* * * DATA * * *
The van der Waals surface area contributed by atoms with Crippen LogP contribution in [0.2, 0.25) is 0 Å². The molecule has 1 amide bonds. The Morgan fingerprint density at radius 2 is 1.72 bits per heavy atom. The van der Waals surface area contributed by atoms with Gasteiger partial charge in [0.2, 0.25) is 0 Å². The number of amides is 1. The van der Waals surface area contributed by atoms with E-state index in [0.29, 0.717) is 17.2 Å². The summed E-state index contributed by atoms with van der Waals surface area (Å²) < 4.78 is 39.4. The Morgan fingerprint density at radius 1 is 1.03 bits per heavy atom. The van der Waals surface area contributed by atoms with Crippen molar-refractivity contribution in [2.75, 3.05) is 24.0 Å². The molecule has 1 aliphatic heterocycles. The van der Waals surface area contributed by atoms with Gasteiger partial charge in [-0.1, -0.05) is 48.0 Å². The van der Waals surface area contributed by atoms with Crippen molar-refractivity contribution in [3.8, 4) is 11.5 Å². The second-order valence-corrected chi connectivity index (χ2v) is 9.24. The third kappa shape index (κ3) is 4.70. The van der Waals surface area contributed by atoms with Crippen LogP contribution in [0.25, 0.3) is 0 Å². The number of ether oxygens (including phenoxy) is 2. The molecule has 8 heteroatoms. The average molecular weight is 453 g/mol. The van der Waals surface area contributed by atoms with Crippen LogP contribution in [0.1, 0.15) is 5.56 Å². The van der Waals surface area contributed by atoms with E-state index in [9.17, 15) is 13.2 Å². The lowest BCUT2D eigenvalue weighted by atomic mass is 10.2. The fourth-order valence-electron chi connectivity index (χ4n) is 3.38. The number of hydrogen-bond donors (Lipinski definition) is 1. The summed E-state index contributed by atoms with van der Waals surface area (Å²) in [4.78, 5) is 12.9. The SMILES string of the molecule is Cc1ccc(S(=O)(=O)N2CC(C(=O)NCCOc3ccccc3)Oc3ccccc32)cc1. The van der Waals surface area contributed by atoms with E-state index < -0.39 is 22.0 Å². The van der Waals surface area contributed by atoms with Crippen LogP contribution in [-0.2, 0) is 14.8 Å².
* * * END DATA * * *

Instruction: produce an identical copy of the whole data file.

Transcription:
The van der Waals surface area contributed by atoms with Crippen LogP contribution in [0.2, 0.25) is 0 Å². The molecule has 1 amide bonds. The Morgan fingerprint density at radius 2 is 1.72 bits per heavy atom. The van der Waals surface area contributed by atoms with Gasteiger partial charge in [0.2, 0.25) is 0 Å². The number of amides is 1. The van der Waals surface area contributed by atoms with E-state index in [0.29, 0.717) is 17.2 Å². The summed E-state index contributed by atoms with van der Waals surface area (Å²) < 4.78 is 39.4. The Morgan fingerprint density at radius 1 is 1.03 bits per heavy atom. The van der Waals surface area contributed by atoms with Crippen molar-refractivity contribution in [2.75, 3.05) is 24.0 Å². The molecule has 1 aliphatic heterocycles. The van der Waals surface area contributed by atoms with Gasteiger partial charge in [-0.1, -0.05) is 48.0 Å². The van der Waals surface area contributed by atoms with Crippen molar-refractivity contribution in [3.8, 4) is 11.5 Å². The second-order valence-corrected chi connectivity index (χ2v) is 9.24. The third kappa shape index (κ3) is 4.70. The van der Waals surface area contributed by atoms with Crippen LogP contribution in [0.25, 0.3) is 0 Å². The number of ether oxygens (including phenoxy) is 2. The molecule has 8 heteroatoms. The average molecular weight is 453 g/mol. The van der Waals surface area contributed by atoms with Crippen LogP contribution in [0.1, 0.15) is 5.56 Å². The van der Waals surface area contributed by atoms with E-state index in [9.17, 15) is 13.2 Å². The lowest BCUT2D eigenvalue weighted by atomic mass is 10.2. The fourth-order valence-electron chi connectivity index (χ4n) is 3.38. The number of hydrogen-bond donors (Lipinski definition) is 1. The summed E-state index contributed by atoms with van der Waals surface area (Å²) in [4.78, 5) is 12.9. The SMILES string of the molecule is Cc1ccc(S(=O)(=O)N2CC(C(=O)NCCOc3ccccc3)Oc3ccccc32)cc1. The van der Waals surface area contributed by atoms with E-state index < -0.39 is 22.0 Å². The van der Waals surface area contributed by atoms with Crippen LogP contribution in [-0.2, 0) is 14.8 Å².